Something Unexpected in the U.S.-Iran Relationship

majd ayatollahkhamenei1h Something Unexpected in the U.S. Iran RelationshipBeneath the bluster—Iranian patrol boats reportedly playing chicken with U.S. warships; President Bush’s statements about “containing” Iran—there’s a significant shift under way in the relationship between Iran and the United States. And nearly everyone is missing it.

In the first week of January 2008, as most Americans were focused on the presidential campaign and the Iowa caucuses, the Supreme Leader of Iran, Grand Ayatollah Ali Khamenei, declared in a speech in Yazd that Iran was not quite ready to resume full relations with the United States.

Mr. Khamenei (and not the far more colorful President Ahmadinejad), who really makes the decisions in Iran, did not rule out relations with the U.S. at some unspecified future time, and pointedly remarked that “we have never said this relationship should be cut forever.”

By Iran’s standards, Mr. Khamenei’s public speech was as close to an olive branch as is possible, and it’s conceivable, if not actually likely, that the Bush administration will view it that way. It may be that George W. Bush will still try to give the eventual Republican candidate a much-needed boost with a salvaged Iraq and a somewhat stable Middle East, and after seven years in office, even he realizes that neither is possible without bringing Iran in from the cold.

Either way, the move caps a fairly remarkable turnaround in U.S.-Iran relations. A new war, with Iran, had looked frighteningly possible as late as in the fall, when the administration labeled the Iranian Revolutionary Guards a terrorist entity (following Congress’ lead). But all that shifted late in the year, with the release of the anticlimactic National Intelligence Estimate report on Iran’s nuclear program—the report concluded that Iran was not developing nuclear weapons. It was followed in short order by official administration and Pentagon praise for Iran’s efforts to reign in the violence in post-surge Iraq.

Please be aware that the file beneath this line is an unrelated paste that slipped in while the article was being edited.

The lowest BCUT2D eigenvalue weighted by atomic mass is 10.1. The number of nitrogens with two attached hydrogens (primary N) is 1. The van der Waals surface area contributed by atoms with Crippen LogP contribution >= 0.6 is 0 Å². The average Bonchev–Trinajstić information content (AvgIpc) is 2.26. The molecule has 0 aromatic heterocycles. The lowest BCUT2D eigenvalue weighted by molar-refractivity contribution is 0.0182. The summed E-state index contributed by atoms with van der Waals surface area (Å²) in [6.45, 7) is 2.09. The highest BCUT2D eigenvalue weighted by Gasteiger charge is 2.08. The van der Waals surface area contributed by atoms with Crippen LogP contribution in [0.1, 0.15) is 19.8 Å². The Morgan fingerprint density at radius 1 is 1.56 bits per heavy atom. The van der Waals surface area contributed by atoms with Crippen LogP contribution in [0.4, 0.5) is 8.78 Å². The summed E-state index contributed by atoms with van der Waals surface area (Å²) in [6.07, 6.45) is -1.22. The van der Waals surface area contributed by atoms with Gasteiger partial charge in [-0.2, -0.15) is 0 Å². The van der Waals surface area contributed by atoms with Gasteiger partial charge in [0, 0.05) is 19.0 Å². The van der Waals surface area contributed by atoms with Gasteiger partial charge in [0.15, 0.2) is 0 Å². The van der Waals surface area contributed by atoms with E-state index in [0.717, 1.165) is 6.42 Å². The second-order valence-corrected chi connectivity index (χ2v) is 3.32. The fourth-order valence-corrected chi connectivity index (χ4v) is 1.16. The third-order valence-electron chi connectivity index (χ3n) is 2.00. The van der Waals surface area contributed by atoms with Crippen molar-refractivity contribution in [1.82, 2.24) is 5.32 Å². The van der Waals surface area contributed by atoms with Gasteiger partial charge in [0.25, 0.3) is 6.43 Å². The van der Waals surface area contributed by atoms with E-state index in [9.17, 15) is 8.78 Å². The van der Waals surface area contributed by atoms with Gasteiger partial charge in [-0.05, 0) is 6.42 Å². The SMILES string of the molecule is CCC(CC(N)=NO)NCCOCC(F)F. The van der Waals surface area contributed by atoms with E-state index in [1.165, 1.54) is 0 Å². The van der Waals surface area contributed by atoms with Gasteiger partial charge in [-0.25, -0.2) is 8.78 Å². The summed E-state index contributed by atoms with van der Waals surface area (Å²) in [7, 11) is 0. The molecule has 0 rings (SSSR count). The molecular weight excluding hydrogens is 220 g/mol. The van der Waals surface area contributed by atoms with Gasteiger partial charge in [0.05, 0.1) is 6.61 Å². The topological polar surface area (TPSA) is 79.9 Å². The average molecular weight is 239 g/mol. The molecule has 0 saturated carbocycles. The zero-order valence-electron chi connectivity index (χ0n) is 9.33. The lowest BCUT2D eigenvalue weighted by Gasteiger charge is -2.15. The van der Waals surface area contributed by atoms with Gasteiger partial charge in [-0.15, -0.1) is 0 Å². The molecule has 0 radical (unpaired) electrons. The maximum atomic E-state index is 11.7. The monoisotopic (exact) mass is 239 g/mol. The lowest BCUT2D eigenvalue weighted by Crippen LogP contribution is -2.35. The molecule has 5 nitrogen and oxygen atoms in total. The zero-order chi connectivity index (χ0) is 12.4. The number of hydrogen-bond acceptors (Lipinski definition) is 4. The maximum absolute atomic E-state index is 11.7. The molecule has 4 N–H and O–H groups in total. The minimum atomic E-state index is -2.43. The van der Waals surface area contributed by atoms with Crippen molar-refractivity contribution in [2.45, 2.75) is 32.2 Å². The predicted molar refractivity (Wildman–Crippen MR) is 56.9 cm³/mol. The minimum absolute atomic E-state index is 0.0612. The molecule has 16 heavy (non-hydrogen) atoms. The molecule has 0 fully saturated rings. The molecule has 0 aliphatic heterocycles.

There’s a certain political logic to all of this.

Mr. Bush surely realizes that his legacy will rest more on Iraq than on any other decision he has made as president. As such, the president must view the declining violence and instability in Iraq, attributable to the troop surge as well as Iran’s influence with Shia militias, as a rare glimmer of hope. The troop surge, the president knows, cannot be maintained indefinitely, even if he had a third term in office. Iran’s assistance and participation in the rebuilding of Iraq, however, particularly after a drawdown in troop numbers and American personnel, is a logistically achievable possibility.

That conciliatory approach, as far as the Iranians are concerned and despite U.S. rhetoric and sanctions over its nuclear program, already includes what is of paramount importance to the Islamic Republic: recognition of Iran as a regional power, and security, albeit unwritten and informal, from military attack or regime-change plots. The somewhat humiliating U.S. admission that it requires Iranian help in Iraq, the requests for meetings in Baghdad and the subsequent praise and recognition of Iran’s power to stem the violence, satisfied the first Iranian concern while the release of the N.I.E., for all intents and purposes, satisfied the second.